- Clouds, Project Creators: Jonathan Minard, James George. A new generation of artists and hackers are emerging and creating tools for poetic and socially engaged experiments in art, storytelling, and technology. 3D-scanned conversations from this community form a network of ideas explored in a non-linear documentary that is assembled from code, bringing form and content together in a truly exciting way. Clouds will be presented as an interactive installation that you can navigate yourself.
- On a Human Scale, Project Creator: Matthew Carey. On a Human Scale reimagines the people of New York City as a fully playable and immersive video instrument controlled by a piano. Each key triggers a different video of a different person, from a different walk of life, singing a different note. When played together they fuse into a joyful choir that is totally under the control of whoever is at the keyboard. Playing the piano brings to life an audiovisual installation that fuses music, film, people, and technology into a living, singing tapestry of humanity.
- Use of Force,Project Creator:Nonny de la Peña. Use of Force is a fully immersive documentary experience that puts you on scene when migrant Anastasio Hernandez Rojas was killed by border patrol on the U.S.–Mexico border in 2010. Using custom built virtual reality, participants stand alongside witnesses who were trying to stop the events unfolding, offering a profound and visceral experience. Nonny de la Peña is a pioneer of immersive journalism and this is an experience that really puts you in someone else’s shoes.
- 6, directed byLouie Psihoyos. (USA) – Work In Progress, Documentary.From the Academy Award®- winning filmmaking team that revealed oceanic atrocities in The Cove comes a bigger and bolder mission. Utilizing state-of-the-art equipment, director Louie Psihoyos assembles a team of activists intent on showing the world never-before-seen images that will change the way we understand issues of endangered species and mass extinction. Whether infiltrating notorious black markets with guerilla-style tactics, or working with artists to create beautiful imagery with unexpected animal subjects, 6 will literally change the way you see the world.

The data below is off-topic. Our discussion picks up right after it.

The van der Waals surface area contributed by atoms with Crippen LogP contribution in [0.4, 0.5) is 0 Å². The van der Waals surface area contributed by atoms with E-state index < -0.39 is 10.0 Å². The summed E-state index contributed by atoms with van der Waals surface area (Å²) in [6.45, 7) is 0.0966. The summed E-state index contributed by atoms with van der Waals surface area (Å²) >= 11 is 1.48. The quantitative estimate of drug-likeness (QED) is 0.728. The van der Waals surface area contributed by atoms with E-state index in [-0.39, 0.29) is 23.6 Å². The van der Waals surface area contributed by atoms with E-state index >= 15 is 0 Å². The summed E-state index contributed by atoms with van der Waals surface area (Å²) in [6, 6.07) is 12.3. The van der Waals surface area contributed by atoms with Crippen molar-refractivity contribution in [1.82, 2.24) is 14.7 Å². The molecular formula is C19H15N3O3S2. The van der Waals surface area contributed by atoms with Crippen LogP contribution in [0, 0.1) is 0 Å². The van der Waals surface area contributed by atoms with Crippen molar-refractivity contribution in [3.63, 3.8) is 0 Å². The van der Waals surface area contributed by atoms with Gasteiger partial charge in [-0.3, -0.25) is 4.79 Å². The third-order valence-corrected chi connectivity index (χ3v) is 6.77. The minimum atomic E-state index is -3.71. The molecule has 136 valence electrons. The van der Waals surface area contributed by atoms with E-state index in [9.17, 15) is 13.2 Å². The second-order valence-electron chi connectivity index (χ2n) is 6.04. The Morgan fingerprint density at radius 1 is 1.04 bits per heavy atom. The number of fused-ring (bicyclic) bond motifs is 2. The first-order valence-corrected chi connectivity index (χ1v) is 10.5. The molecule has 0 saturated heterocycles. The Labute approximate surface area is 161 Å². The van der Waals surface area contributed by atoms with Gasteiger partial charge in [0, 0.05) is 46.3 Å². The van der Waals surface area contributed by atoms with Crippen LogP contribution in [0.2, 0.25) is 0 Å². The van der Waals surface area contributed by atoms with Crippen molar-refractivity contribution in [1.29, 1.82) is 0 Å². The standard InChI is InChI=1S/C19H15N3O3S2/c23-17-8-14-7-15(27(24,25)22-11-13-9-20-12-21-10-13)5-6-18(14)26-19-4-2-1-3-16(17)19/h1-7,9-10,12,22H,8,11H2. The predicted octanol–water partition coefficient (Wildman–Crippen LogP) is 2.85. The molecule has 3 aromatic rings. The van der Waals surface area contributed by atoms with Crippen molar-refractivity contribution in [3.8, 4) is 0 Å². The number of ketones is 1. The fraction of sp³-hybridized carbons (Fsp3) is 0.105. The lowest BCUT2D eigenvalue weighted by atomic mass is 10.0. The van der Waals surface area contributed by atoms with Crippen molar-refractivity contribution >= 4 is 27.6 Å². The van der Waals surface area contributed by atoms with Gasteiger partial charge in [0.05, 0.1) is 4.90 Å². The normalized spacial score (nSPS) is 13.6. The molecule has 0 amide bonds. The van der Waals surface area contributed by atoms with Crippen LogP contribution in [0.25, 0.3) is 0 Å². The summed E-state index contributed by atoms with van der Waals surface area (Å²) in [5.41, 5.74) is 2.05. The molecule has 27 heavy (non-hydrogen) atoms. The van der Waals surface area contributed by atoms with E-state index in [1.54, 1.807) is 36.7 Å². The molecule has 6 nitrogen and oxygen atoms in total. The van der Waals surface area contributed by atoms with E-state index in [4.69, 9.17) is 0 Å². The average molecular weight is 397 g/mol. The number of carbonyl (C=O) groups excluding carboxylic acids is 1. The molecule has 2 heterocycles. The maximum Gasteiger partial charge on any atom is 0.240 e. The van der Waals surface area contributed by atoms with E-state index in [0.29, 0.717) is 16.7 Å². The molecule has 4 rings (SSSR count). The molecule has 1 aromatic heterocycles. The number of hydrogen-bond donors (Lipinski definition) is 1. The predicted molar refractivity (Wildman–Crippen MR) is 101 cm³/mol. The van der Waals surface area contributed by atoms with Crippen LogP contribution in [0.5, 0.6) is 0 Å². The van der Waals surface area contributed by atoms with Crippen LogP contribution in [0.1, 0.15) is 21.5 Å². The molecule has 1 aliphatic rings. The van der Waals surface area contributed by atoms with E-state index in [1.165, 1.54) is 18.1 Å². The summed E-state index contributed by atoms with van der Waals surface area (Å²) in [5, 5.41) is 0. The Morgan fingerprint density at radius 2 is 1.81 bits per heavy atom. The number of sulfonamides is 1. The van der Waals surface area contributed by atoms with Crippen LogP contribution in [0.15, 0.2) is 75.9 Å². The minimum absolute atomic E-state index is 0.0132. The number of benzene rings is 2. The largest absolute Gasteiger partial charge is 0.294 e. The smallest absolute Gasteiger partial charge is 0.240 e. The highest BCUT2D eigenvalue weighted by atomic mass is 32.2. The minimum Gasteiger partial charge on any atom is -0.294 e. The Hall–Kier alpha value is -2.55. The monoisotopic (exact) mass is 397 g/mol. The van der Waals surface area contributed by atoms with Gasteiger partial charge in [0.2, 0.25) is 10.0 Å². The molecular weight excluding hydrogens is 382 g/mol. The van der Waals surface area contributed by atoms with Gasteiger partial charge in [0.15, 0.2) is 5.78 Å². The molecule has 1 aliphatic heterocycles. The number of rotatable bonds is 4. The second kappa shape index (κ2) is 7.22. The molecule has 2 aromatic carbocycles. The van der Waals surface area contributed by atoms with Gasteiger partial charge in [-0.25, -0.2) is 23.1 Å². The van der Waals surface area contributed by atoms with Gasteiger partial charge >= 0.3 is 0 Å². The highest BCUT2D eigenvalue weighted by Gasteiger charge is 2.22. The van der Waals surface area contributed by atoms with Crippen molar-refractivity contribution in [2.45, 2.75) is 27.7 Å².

- A Brony Tale, directed by Brent Hodge, written by Ashleigh Ball and Hodge. (USA) – World Premiere, Documentary. Born of internet mecca 4chan, the “Brony” phenomenon is a flourishing community of adult, mostly male, fans of the children’s cartoon “My Little Pony: Friendship is Magic,” a group drawn together by their mutual love of the show’s positive, teamwork-oriented moral. Brent Hodge’s funny and illuminating documentary surveys the members of this surprising subculture, framed by the journey of Ashleigh Bell, one of the show’s voice actors, to embrace her unexpected fan base.
- Journey to the West (Xi You), directed and written by Tsai Ming Liang. (France, Taiwan R.O.C.) – North American Premiere, Narrative. A meditation loosely based on the classical Chinese story by Wu Cheng’en. This groundbreaking new interpretation brings the legendary pilgrimage of a Buddhist Monk into the present tense. Director Tsai Ming Liang bids us to look and listen, providing a timeless take on the spiritual journey of an individual whose main battle is the constant negotiation between the self and the substrate in which he finds himself. Journey to the West proposes that true enlightenment awaits those who endure.
- This Time Next Year, directed by Jeff Reichert and Farihah Zaman.(USA) – World Premiere, Documentary. In 2012, Superstorm Sandy swept along the East Coast, devastating countless communities in its wake. This is one community’s story of what it takes to rebuild. TFF alum Jeff Reichert (Gerrymandering) teams up with co-director/producer Farihah Zaman to follow the residents of Long Beach Island, NJ, during the first full year after the storm. Funded by Tribeca Film Institute with support from the Rockefeller Foundation, this documentary is more than just a film; it is a call to action.